Thanks
Mark



#3 OFFLINE   frpda205

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Posted 30 December 2010 - 06:28 PM

these should meet the CHP requirement
http://www.scc-chain...s/Trac_SZ6.html

#4 OFFLINE   VitesseFLEX

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Posted 09 January 2011 - 01:46 PM

I own a 2010 Flex Limited that came with the 255/45R20 20" wheels. The manual clearly states don't use chains, cables, or any other traction devices on the vehicle. I've examined the wheel well area and there is almost no clearence (the front struts actually go out over the top of the tire!).

My worry is if I'm going to the mountains in a blizzard, can the California Highway Patrol stop you and prevent you from going on if you don't have chains in the car, even though the car is AWD? I've driven up to the local mountains and up to Mammoth in blizzards, but have always owned two wheel drive vehicles and used chains when needed.

Also, how does an AWD vehicle do when the roads are real icy? Can you crawl along and not get stuck (hills, parking lots, etc)?

Does anyone have experience with the Thule K-Summit XXL Premium traction devices that just clamp onto the outside of the wheel/tire? They look like they could work on this car, but they are rediculously expensive ($540).

Thanks
Mark


It all depends on the individual stateís policy about such things. California is pretty well documented on all this. Iíve inserted some links to their various resources (below) that you can review.

Importantly, most often itís R1 and R2 controls. If you have AWD and M+S tires, they will let you through without chains. You will wait in line for evaluation with everyone else, but, you will get waved through when the checker verifies the facts. Not much faster, but saves putting on the traction devices. When I lived there, while that was true, you were nonetheless required to carry traction control devices between a certain date in Nov and Mar as I recall. Guess that was for unusual circumstances of the rare "R-3". Anyway, see snip below for their general ďR-levelĒ controls:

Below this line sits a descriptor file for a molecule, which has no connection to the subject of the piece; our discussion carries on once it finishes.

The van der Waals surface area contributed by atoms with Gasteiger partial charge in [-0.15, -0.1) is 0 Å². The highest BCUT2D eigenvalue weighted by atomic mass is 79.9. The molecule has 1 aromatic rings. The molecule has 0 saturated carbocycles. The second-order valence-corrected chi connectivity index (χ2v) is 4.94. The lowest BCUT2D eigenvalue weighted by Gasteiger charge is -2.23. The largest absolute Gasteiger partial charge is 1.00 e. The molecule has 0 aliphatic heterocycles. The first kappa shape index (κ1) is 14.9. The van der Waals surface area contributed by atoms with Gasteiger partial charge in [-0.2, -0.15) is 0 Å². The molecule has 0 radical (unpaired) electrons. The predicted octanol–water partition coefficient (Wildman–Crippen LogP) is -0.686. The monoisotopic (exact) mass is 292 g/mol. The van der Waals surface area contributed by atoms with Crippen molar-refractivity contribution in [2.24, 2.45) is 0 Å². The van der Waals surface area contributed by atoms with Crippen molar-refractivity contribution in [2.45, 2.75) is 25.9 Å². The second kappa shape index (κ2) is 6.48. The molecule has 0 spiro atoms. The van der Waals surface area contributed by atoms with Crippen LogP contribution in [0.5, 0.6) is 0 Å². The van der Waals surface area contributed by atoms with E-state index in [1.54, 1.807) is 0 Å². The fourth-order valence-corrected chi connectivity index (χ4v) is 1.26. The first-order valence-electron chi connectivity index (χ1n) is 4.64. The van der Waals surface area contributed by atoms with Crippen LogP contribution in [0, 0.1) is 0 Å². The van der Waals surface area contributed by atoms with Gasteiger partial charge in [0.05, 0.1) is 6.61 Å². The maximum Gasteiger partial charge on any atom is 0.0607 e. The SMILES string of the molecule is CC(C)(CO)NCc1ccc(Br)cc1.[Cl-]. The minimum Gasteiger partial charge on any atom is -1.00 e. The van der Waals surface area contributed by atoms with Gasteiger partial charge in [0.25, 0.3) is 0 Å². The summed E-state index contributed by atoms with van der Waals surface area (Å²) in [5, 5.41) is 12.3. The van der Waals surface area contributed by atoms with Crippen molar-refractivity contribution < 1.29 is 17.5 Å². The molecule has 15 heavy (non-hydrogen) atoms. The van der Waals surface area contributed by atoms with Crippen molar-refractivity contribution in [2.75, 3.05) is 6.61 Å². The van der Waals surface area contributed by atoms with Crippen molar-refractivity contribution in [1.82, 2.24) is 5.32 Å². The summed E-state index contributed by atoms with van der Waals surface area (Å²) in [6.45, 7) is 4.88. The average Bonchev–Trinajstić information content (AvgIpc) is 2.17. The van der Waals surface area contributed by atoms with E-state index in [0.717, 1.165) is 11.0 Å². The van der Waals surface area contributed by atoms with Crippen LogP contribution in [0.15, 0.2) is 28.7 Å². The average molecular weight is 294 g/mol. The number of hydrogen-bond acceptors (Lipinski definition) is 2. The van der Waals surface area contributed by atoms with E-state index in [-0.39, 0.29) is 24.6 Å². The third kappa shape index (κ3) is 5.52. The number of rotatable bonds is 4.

Chain Requirement Levels and Traffic Control Definitions

R-1: Chains or snow tread tires required. Snow tires must have a tread depth of 6/32" with a "M & S" imprint on the tire's sidewall.
R-2: Chains required on all vehicles except four-wheel drives or all-wheel drives with snow tread tires on all four wheels.
R-3: Chains required - ALL VEHICLES- no exceptions

R-1 and R-2 are the most common chain controls. The highway will often be closed before an R-3 control is imposed.

http://www.dot.ca.go...hainRequire.pdf

http://www.dot.ca.go...wRemovalOps.pdf

Your other questions:
- As for crawling along, now living in MI, our 2011 FLEX LTD AWD has had zero issues surviving this winter's conditions to-date as equipped from the factory. Very nice winter vehicle.
- The Thule devices are reported to be very nice to install and use and, yes, are quite dear. I haven't purchased them yet. If I still lived in the Sierras, they would be my choice with this car.

#5 OFFLINE   ACDII

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Posted 15 February 2011 - 12:12 PM

One more thing. My 255 45 20 tires were Goodyear Eagle RS-A's. They are horrible on snow and you can see the reviews to that effect on the tire review sites


Those must have been the old style Goodyears. The ones on my Ecoboost SEL have VERY good traction, the ones on my Fusion SUCK! They are both clearly different tire designs, but both are the Goodyear RS-A model tires. Looks like they changed tire designs some time in late 2009. If you in fact had those old style tires, yes, the traction would be horrible.

#6 OFFLINE   eosBlue

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Posted 15 May 2011 - 09:53 PM

Without getting into whether Ford apparently says (see previous posts) not to put chains/cables on a Ford Flex due to limited wheel clearance, IF someone did decide to "cable" up, should all 4 wheels on an AWD be cabled?